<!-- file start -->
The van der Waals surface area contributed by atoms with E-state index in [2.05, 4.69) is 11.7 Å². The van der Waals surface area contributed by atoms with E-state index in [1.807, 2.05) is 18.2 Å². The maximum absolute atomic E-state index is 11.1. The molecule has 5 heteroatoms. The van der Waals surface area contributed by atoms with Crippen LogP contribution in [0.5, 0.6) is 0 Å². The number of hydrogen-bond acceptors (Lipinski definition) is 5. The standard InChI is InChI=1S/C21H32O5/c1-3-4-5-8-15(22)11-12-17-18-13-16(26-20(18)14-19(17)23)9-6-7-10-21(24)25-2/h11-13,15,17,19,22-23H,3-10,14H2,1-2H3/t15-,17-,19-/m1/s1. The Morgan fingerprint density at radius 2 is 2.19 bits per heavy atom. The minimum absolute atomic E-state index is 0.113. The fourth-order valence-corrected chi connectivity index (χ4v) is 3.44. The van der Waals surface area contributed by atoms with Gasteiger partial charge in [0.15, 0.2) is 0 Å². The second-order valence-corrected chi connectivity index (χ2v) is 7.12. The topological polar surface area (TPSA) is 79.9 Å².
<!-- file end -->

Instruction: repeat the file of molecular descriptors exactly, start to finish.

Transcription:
The van der Waals surface area contributed by atoms with E-state index in [2.05, 4.69) is 11.7 Å². The van der Waals surface area contributed by atoms with E-state index in [1.807, 2.05) is 18.2 Å². The maximum absolute atomic E-state index is 11.1. The molecule has 5 heteroatoms. The van der Waals surface area contributed by atoms with Crippen LogP contribution in [0.5, 0.6) is 0 Å². The number of hydrogen-bond acceptors (Lipinski definition) is 5. The standard InChI is InChI=1S/C21H32O5/c1-3-4-5-8-15(22)11-12-17-18-13-16(26-20(18)14-19(17)23)9-6-7-10-21(24)25-2/h11-13,15,17,19,22-23H,3-10,14H2,1-2H3/t15-,17-,19-/m1/s1. The Morgan fingerprint density at radius 2 is 2.19 bits per heavy atom. The minimum absolute atomic E-state index is 0.113. The fourth-order valence-corrected chi connectivity index (χ4v) is 3.44. The van der Waals surface area contributed by atoms with Gasteiger partial charge in [0.15, 0.2) is 0 Å². The second-order valence-corrected chi connectivity index (χ2v) is 7.12. The topological polar surface area (TPSA) is 79.9 Å².